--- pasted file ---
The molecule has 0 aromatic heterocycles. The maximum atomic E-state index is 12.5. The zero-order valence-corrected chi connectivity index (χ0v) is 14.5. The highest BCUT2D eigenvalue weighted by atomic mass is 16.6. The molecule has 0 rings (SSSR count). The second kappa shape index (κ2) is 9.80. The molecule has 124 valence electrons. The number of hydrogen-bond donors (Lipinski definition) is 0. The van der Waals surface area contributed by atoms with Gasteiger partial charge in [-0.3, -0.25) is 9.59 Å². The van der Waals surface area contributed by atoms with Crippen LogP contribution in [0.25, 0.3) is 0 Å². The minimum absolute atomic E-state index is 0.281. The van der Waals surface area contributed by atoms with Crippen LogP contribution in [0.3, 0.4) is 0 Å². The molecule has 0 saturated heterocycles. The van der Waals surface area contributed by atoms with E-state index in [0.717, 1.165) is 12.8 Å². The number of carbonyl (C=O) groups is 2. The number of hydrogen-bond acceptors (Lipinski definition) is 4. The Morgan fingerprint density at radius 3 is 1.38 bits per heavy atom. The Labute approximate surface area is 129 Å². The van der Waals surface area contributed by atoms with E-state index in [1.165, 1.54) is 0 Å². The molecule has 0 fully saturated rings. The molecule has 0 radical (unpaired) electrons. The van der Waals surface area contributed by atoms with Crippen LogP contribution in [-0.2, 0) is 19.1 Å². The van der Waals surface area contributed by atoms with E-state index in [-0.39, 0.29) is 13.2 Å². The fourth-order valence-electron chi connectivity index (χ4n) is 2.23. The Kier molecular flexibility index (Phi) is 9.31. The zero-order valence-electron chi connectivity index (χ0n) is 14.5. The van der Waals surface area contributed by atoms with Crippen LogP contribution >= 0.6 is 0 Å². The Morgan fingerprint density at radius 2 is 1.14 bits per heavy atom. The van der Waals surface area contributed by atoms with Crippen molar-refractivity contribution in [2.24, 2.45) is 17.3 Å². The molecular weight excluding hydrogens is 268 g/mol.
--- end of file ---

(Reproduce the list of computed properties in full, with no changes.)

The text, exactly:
The molecule has 0 aromatic heterocycles. The maximum atomic E-state index is 12.5. The zero-order valence-corrected chi connectivity index (χ0v) is 14.5. The highest BCUT2D eigenvalue weighted by atomic mass is 16.6. The molecule has 0 rings (SSSR count). The second kappa shape index (κ2) is 9.80. The molecule has 124 valence electrons. The number of hydrogen-bond donors (Lipinski definition) is 0. The van der Waals surface area contributed by atoms with Gasteiger partial charge in [-0.3, -0.25) is 9.59 Å². The van der Waals surface area contributed by atoms with Crippen LogP contribution in [0.25, 0.3) is 0 Å². The minimum absolute atomic E-state index is 0.281. The van der Waals surface area contributed by atoms with Crippen LogP contribution in [0.3, 0.4) is 0 Å². The molecule has 0 saturated heterocycles. The van der Waals surface area contributed by atoms with E-state index in [0.717, 1.165) is 12.8 Å². The number of carbonyl (C=O) groups is 2. The number of hydrogen-bond acceptors (Lipinski definition) is 4. The Morgan fingerprint density at radius 3 is 1.38 bits per heavy atom. The Labute approximate surface area is 129 Å². The van der Waals surface area contributed by atoms with E-state index in [1.165, 1.54) is 0 Å². The molecule has 0 fully saturated rings. The molecule has 0 radical (unpaired) electrons. The van der Waals surface area contributed by atoms with Crippen LogP contribution in [-0.2, 0) is 19.1 Å². The van der Waals surface area contributed by atoms with E-state index in [-0.39, 0.29) is 13.2 Å². The fourth-order valence-electron chi connectivity index (χ4n) is 2.23. The Kier molecular flexibility index (Phi) is 9.31. The zero-order valence-electron chi connectivity index (χ0n) is 14.5. The van der Waals surface area contributed by atoms with Crippen LogP contribution >= 0.6 is 0 Å². The Morgan fingerprint density at radius 2 is 1.14 bits per heavy atom. The van der Waals surface area contributed by atoms with Crippen molar-refractivity contribution in [2.24, 2.45) is 17.3 Å². The molecular weight excluding hydrogens is 268 g/mol.